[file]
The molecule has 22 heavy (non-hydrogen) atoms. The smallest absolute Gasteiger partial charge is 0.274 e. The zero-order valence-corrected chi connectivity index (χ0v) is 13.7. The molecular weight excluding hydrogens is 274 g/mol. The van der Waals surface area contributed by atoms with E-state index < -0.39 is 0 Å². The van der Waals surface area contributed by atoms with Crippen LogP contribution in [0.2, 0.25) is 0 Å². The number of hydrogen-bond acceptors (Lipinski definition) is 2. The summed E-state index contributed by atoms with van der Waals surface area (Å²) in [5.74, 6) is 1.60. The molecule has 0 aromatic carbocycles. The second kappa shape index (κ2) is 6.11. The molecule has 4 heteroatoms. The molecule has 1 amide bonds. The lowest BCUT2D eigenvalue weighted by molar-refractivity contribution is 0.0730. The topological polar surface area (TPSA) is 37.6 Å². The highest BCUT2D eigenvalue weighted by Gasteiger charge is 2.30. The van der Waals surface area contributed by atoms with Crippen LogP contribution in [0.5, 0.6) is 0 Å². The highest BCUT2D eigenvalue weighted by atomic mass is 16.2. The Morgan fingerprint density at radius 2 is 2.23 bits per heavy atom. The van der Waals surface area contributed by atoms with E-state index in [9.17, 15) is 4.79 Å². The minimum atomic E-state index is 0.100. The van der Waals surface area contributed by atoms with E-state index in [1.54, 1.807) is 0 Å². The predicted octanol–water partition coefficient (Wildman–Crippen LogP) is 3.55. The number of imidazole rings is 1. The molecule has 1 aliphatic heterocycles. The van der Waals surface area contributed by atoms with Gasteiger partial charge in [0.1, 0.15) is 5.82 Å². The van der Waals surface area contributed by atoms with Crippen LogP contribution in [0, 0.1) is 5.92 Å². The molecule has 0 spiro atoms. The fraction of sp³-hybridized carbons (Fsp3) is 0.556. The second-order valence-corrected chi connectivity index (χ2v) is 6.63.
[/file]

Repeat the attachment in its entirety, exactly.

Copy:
The molecule has 22 heavy (non-hydrogen) atoms. The smallest absolute Gasteiger partial charge is 0.274 e. The zero-order valence-corrected chi connectivity index (χ0v) is 13.7. The molecular weight excluding hydrogens is 274 g/mol. The van der Waals surface area contributed by atoms with E-state index < -0.39 is 0 Å². The van der Waals surface area contributed by atoms with Crippen LogP contribution in [0.2, 0.25) is 0 Å². The number of hydrogen-bond acceptors (Lipinski definition) is 2. The summed E-state index contributed by atoms with van der Waals surface area (Å²) in [5.74, 6) is 1.60. The molecule has 0 aromatic carbocycles. The second kappa shape index (κ2) is 6.11. The molecule has 4 heteroatoms. The molecule has 1 amide bonds. The lowest BCUT2D eigenvalue weighted by molar-refractivity contribution is 0.0730. The topological polar surface area (TPSA) is 37.6 Å². The highest BCUT2D eigenvalue weighted by Gasteiger charge is 2.30. The van der Waals surface area contributed by atoms with Crippen LogP contribution in [0.5, 0.6) is 0 Å². The highest BCUT2D eigenvalue weighted by atomic mass is 16.2. The Morgan fingerprint density at radius 2 is 2.23 bits per heavy atom. The van der Waals surface area contributed by atoms with E-state index in [9.17, 15) is 4.79 Å². The minimum atomic E-state index is 0.100. The van der Waals surface area contributed by atoms with E-state index in [1.54, 1.807) is 0 Å². The predicted octanol–water partition coefficient (Wildman–Crippen LogP) is 3.55. The number of imidazole rings is 1. The molecule has 1 aliphatic heterocycles. The van der Waals surface area contributed by atoms with Gasteiger partial charge in [0.1, 0.15) is 5.82 Å². The van der Waals surface area contributed by atoms with Crippen LogP contribution in [0, 0.1) is 5.92 Å². The molecule has 0 spiro atoms. The fraction of sp³-hybridized carbons (Fsp3) is 0.556. The second-order valence-corrected chi connectivity index (χ2v) is 6.63.